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ACL Injuries and the Fitness Competitor

Posted Apr 13 2010 9:57pm

Interesting! I came across this article on bodysport.com and wanted to share it. I am highly interested in the intersection of functional training and figure/fitness training and will one day write a piece on this. For now, this is one of the only articles that I have seen that addresses something that concerns them both. As someone who has experienced an ACL tear and as a fitness professional passionate about functional training to stay healthy (see my post on ACL injury prevention here ), I enjoyed reading the article, copy-pasted below, and available here .

ACL Injuries and the Fitness Competitor
by Carla Sanchez, C.S.C.S. and IFBB Pro

Watching a fitness competition it becomes evident the high level of training these athletes commit to year round. Their bodies are super lean, athletic, and sculpted with shapely, powerful muscle. In addition to physique training, fitness competitors must also focus on performance routine training. For the fitness routine round, the competitor is expected to execute strength skills with precision, effortlessly transition from one move to the next, perform powerful tumbling passes and dazzle the judges with high-energy, creativity and charisma!

Fitness competitors are consistently working on improving their fitness routine performance by adding more technical strength skills, entertaining dance moves, impressive gymnastics skills, and improved flexibility. So, considering the intense training it takes to become a top notch fitness competitor, a serious knee injury would be devastating.

Unfortunately, however, you all probably know a female athlete who has injured her anterior cruciate ligament (ACL) of the knee. In the fitness industry alone, there are many who have sustained this injury, including myself. As a matter of fact, I have had the unfortunate experience of tearing mine three times and subsequently have undergone four knee surgeries.

My first ACL injury was before my very first IFBB Pro Fitness competition. I competed throughout my pro fitness career battling knee injuries which was challenging and painful.  But with a few modifications to my routine and with creative training, I was able to continue performing and competing. Call me stubborn, but despite the pain and training restrictions, I simply didn’t feel like quitting! I stuck with it and just four months after tearing my ACL the third time, I won the 2-minute round at the 2002 Pittsburgh Pro Fitness Championships!

After the third tear, I began wearing a knee brace and chose not to have surgery again to repair it. It’s very uncommon to injure it as many times as I have, but it is common for female athletes to have more ACL injuries than males with gymnasts leading the injury list.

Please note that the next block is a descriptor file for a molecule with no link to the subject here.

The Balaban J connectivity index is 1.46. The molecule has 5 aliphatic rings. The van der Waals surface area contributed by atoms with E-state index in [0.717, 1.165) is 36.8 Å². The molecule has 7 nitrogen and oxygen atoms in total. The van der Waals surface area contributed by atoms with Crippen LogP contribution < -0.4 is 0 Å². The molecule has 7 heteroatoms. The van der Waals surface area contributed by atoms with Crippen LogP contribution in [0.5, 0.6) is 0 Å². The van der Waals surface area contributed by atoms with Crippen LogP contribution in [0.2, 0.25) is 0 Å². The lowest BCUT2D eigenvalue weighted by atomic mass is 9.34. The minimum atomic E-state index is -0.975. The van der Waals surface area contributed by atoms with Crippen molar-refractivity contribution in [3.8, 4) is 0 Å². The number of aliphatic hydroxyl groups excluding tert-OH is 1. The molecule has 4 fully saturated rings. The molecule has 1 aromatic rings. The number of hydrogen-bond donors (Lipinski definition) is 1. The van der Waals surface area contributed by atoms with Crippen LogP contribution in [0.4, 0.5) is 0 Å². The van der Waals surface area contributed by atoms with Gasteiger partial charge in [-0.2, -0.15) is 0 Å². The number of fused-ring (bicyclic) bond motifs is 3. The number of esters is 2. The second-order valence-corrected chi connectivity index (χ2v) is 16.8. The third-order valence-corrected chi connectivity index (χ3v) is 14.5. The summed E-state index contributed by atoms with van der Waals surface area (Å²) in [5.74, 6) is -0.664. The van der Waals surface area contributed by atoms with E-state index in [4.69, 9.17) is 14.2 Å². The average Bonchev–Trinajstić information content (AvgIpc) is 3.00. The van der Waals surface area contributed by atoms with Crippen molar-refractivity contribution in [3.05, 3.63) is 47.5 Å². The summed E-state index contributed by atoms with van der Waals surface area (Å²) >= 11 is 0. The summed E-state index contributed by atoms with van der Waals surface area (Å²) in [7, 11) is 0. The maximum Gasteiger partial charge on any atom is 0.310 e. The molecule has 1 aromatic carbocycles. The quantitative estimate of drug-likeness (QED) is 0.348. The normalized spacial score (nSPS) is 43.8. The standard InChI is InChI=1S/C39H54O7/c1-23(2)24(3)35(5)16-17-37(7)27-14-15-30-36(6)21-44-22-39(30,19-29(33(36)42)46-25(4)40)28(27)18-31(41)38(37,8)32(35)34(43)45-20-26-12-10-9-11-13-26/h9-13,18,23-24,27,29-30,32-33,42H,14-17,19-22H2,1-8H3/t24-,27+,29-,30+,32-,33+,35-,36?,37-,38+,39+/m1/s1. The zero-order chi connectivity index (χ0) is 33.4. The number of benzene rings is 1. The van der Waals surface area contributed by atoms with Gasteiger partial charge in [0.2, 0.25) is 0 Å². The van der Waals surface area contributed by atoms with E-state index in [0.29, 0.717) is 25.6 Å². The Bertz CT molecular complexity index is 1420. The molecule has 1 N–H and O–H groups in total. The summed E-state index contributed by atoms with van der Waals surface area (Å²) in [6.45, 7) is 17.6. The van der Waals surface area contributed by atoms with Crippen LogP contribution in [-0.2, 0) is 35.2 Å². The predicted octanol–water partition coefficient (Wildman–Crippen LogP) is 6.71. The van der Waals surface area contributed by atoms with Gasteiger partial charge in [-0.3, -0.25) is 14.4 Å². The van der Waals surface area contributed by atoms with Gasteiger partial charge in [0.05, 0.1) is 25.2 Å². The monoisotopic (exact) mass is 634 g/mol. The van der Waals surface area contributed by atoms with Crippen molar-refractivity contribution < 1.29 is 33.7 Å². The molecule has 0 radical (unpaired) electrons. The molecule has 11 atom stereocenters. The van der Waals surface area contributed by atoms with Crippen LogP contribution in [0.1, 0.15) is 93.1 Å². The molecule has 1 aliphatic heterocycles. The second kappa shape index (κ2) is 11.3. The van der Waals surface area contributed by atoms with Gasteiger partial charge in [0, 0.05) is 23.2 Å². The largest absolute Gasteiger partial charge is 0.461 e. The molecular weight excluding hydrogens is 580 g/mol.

So why are female athletes more susceptible to an ACL injury? I never imagined the possibility of injuring my ACL! Just like you probably haven’t either! I was always a healthy athlete, even played college basketball, and had never experienced a serious injury until that first ACL tear. At the time of injury I considered myself strong, flexible and agile. I didn’t know that female athletes were more susceptible to an ACL injury so I never considered followed a training prevention plan. In hindsight, if I had followed a training prevention plan, perhaps it would have saved me from several painful surgeries and months of rehabilitation! Remember, an injury can happen to anyone, at anytime. Do what you can to stay healthy and protect your knees!

Pop Goes the ACL

The ACL connects the femur to the tibia at the center of the knee. It is responsible for limiting rotation and forward motion of the tibia, a very important function for a fitness competitor! For the most part, torn ACLs are considered “non contact” injuries. They usually occur during:

1) Planting and cutting moves

2) Straight leg landing from jumps

3) Pivoting with hyperextension

Planting and cutting moves, jumps, and pivots are quite common while performing a fitness routine. If the ACL is injured, the athlete will usually hear a loud “pop” and experience significant swelling within the knee, thus making immediate medical care imperative. It is known in the medical literature that ACL deficient knees or reconstructed ACLs have 105 times greater chance of developing osteoarthritis.

The surgery requires reconstructing the ACL with either a patellar tendon, hamstring tendon or allograft tissue. The surgery is costly and the recovery period is generally six to nine months long, with the first month being the most painful; physically and emotionally. In addition, the loss of muscle tone and sport-specific training, puts a fitness competitor at least a year away from competing again. Given the financial, physical and emotional stress that an ACL injury can incur on a competitor, prevention is crucial.

Why Are Female Athletes More Prone to ACL Tears?